montagnarde1793: (OMSBWTF?)

...Seeing how I've been shamefully neglecting LJ these last few weeks, I thought I would just pop in for a moment to reassure everyone that I am indeed alive, as well as to apologize for not replying to people's posts. I have been extremely busy, as you might guess, and I have something of a one-track mind when I have an exam or a presentation or a paper due. So I do hope you'll excuse me. And I'm afraid I'm not out of the woods yet either, as I have a Latin test tomorrow for which I need to know large swathes of De divinatione and Pro lege manilia, as well as several of Cicero's letters. Not to mention grammar. >__>

But anyway, now for your random (or possibly not so random) fact for the day: 216 years ago Saint-Just gave his "rapport sur la police générale". I'm not sure why I wrote that on my calendar, but I'm sure I must have had a good reason... If I were less busy I would quote from it or something, but I really shouldn't considering. Again: >__>

Also, what post would be complete without at least a mini-rant? Have you ever read a (history) book in which you can't (for the most part anyway) fault the author on facts or even really interpretations, but where in the author's attitude is really annoying? The background text for my history class this semester is a bit like that. (Though there is one thing he asserts - without actually ever attempting to prove it - that really annoys me, which is that he seems convinced that capitalism existed in the Middle Ages just because there were merchants.)

For example:

"However much modern democratic sensibilities are offended by restriction of the franchise, that does not always translate into bad government." -- Nicolas, Urban Europe, 111. (This is followed by a defense of pre-modern oligarchical municipalities.)

I mean, seriously: No, this does not "offend" my democratic "sensibilities" this outrages my democratic principles, you pretentious reactionary.... Ugh. I think maybe I should quit while I'm ahead.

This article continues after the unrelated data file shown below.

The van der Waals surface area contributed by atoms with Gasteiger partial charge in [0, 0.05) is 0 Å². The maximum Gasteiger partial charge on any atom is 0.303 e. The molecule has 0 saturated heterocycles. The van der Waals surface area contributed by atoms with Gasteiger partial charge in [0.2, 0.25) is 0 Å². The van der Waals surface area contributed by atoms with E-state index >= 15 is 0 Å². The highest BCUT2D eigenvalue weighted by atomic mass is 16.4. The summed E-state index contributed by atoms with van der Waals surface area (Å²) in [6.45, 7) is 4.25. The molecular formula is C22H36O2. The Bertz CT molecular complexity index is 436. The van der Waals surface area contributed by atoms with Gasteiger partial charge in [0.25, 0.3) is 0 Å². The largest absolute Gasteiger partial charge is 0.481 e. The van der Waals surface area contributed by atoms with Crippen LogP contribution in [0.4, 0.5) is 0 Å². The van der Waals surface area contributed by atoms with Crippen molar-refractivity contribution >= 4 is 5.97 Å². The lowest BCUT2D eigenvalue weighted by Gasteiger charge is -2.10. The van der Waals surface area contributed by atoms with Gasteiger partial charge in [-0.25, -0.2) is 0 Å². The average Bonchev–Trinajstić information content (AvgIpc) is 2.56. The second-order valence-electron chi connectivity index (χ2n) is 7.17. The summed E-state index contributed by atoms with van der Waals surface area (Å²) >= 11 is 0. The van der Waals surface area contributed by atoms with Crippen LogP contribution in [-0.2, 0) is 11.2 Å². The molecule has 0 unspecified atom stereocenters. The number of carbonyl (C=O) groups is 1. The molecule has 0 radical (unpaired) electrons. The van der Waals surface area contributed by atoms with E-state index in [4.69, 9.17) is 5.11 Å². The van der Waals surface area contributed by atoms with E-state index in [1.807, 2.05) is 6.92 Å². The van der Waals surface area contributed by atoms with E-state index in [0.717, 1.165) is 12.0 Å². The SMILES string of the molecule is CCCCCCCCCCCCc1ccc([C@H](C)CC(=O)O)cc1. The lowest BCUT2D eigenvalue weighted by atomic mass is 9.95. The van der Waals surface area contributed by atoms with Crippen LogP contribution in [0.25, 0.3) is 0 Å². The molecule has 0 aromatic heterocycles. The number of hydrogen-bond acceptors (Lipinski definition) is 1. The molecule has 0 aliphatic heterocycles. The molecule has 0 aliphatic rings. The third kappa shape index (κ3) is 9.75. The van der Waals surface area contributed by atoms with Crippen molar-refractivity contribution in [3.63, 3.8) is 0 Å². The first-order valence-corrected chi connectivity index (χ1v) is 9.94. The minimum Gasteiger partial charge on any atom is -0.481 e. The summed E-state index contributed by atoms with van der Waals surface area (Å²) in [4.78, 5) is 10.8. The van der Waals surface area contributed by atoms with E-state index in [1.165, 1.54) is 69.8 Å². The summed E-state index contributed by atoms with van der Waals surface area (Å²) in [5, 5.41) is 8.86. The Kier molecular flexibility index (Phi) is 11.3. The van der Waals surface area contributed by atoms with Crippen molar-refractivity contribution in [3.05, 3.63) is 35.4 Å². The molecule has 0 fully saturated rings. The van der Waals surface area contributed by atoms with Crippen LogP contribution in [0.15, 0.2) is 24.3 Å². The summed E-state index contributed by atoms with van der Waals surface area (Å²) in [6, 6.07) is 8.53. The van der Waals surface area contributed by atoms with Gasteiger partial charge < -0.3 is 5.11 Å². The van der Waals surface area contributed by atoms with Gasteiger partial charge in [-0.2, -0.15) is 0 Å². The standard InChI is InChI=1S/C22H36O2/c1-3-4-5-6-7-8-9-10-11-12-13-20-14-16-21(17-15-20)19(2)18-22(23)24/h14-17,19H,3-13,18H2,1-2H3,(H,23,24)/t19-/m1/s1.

montagnarde1793: (l'an CCXVIII)
...But especially for that of [ profile] maelicia, I bring you a Carnot macro. Enjoy:

I don't know why it's so small. Hm. Hopefully it's still legible...?

Also, admire my new layout--and my new icon--for they are shiny.

ALSO, don't you hate it when you're minding your own business reading a biography of Robespierre and one of your friends comes up to you and starts talking about how interesting the subject of said biography is considering what a clinically insane, bloodthirsty dictator he was? Because this happened to me for the nth time yesterday, and everytime it happens I just want to say:

"Look, I have neither the time nor the energy to go into professor mode and give a lecture that you have neither the time nor the inclination to listen to explaining the entire history and historiography of the Revolution in order to give you enough background to allow you to understand why everything you just said is ignorant, reactionary, and just plain untrue. Moreover, you would probably attack me for attempting it the moment I open my mouth. So. Is this a subject you're genuinely interested in or were you just trying to be polite? Because if you're open-minded enough to really want to understand why I hold the opinions I do, I can recommend some books for you to read. Failing that, take this pamphlet [I still need to make some kind of handy pamphlet along the lines of "Robespierre and the French Revolution for Dummies"]. If you don't feel like reading it, that's fine, but kindly do not try to tell *me* what you learned in AP European History/The Scarlet Pimpernel/Simon Schama about Robespierre. I don't have the time."

Of course, what I really said was more like, "I don't believe that, but let's not argue. Have you done the Latin homework yet?"

montagnarde1793: (la douce melancolie)

I can only take one of the following classes next semester and I have no idea which one to take. Any recommendations? Which sound most interesting to you?

ANTH 102: Human Origins
"This course focuses on paleoanthropology and is an introduction to the evolutionary development of humans. We will examine biological relationships between humans and other primates, primate behavior and classification, and the fossil evidence for human evolution. Emphasis will be placed on the methods used in the study of prehistoric human biological and cultural development."